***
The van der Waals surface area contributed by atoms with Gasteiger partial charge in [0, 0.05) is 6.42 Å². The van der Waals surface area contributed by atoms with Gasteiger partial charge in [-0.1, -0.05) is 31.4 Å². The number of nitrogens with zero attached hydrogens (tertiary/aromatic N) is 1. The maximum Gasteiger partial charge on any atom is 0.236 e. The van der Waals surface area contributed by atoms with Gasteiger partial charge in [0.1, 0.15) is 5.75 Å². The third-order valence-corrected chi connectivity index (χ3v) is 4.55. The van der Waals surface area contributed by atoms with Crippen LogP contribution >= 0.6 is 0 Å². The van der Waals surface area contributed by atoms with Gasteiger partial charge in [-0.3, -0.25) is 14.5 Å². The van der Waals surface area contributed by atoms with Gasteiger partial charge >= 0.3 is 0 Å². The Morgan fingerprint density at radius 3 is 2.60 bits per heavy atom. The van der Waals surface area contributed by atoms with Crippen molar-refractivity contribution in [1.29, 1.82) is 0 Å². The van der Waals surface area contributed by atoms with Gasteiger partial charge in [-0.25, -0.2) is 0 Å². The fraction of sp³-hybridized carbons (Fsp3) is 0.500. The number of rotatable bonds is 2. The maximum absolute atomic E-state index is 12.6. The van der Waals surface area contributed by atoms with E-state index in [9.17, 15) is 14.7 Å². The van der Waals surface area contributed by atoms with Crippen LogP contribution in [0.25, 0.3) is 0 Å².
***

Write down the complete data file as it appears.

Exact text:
The van der Waals surface area contributed by atoms with Gasteiger partial charge in [0, 0.05) is 6.42 Å². The van der Waals surface area contributed by atoms with Gasteiger partial charge in [-0.1, -0.05) is 31.4 Å². The number of nitrogens with zero attached hydrogens (tertiary/aromatic N) is 1. The maximum Gasteiger partial charge on any atom is 0.236 e. The van der Waals surface area contributed by atoms with Gasteiger partial charge in [0.1, 0.15) is 5.75 Å². The third-order valence-corrected chi connectivity index (χ3v) is 4.55. The van der Waals surface area contributed by atoms with Crippen LogP contribution >= 0.6 is 0 Å². The van der Waals surface area contributed by atoms with Gasteiger partial charge in [-0.3, -0.25) is 14.5 Å². The van der Waals surface area contributed by atoms with Gasteiger partial charge >= 0.3 is 0 Å². The Morgan fingerprint density at radius 3 is 2.60 bits per heavy atom. The van der Waals surface area contributed by atoms with Crippen molar-refractivity contribution in [1.29, 1.82) is 0 Å². The van der Waals surface area contributed by atoms with Gasteiger partial charge in [-0.25, -0.2) is 0 Å². The fraction of sp³-hybridized carbons (Fsp3) is 0.500. The number of rotatable bonds is 2. The maximum absolute atomic E-state index is 12.6. The van der Waals surface area contributed by atoms with E-state index in [9.17, 15) is 14.7 Å². The van der Waals surface area contributed by atoms with Crippen LogP contribution in [0.25, 0.3) is 0 Å².